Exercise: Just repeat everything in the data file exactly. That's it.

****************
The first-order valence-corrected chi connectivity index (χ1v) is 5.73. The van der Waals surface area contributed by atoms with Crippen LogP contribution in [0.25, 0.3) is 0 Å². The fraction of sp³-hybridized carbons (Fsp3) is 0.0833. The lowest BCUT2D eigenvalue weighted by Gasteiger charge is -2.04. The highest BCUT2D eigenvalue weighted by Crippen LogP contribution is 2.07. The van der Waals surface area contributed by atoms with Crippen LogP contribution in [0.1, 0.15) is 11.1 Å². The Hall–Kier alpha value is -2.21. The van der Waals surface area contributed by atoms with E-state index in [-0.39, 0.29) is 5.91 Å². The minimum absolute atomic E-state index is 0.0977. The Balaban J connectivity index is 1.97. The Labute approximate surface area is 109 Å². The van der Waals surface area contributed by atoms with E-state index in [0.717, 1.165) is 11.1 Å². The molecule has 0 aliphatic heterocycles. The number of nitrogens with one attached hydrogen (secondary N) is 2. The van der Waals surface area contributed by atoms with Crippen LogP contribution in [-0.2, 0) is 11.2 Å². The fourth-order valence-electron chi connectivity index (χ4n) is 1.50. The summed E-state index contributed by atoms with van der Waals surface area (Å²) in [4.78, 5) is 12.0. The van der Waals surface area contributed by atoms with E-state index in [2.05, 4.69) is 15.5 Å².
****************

The first-order valence-corrected chi connectivity index (χ1v) is 5.73. The van der Waals surface area contributed by atoms with Crippen LogP contribution in [0.25, 0.3) is 0 Å². The fraction of sp³-hybridized carbons (Fsp3) is 0.0833. The lowest BCUT2D eigenvalue weighted by Gasteiger charge is -2.04. The highest BCUT2D eigenvalue weighted by Crippen LogP contribution is 2.07. The van der Waals surface area contributed by atoms with Crippen LogP contribution in [0.1, 0.15) is 11.1 Å². The Hall–Kier alpha value is -2.21. The van der Waals surface area contributed by atoms with E-state index in [-0.39, 0.29) is 5.91 Å². The minimum absolute atomic E-state index is 0.0977. The Balaban J connectivity index is 1.97. The Labute approximate surface area is 109 Å². The van der Waals surface area contributed by atoms with E-state index in [0.717, 1.165) is 11.1 Å². The molecule has 0 aliphatic heterocycles. The number of nitrogens with one attached hydrogen (secondary N) is 2. The van der Waals surface area contributed by atoms with Crippen LogP contribution in [-0.2, 0) is 11.2 Å². The fourth-order valence-electron chi connectivity index (χ4n) is 1.50. The summed E-state index contributed by atoms with van der Waals surface area (Å²) in [4.78, 5) is 12.0. The van der Waals surface area contributed by atoms with E-state index in [2.05, 4.69) is 15.5 Å².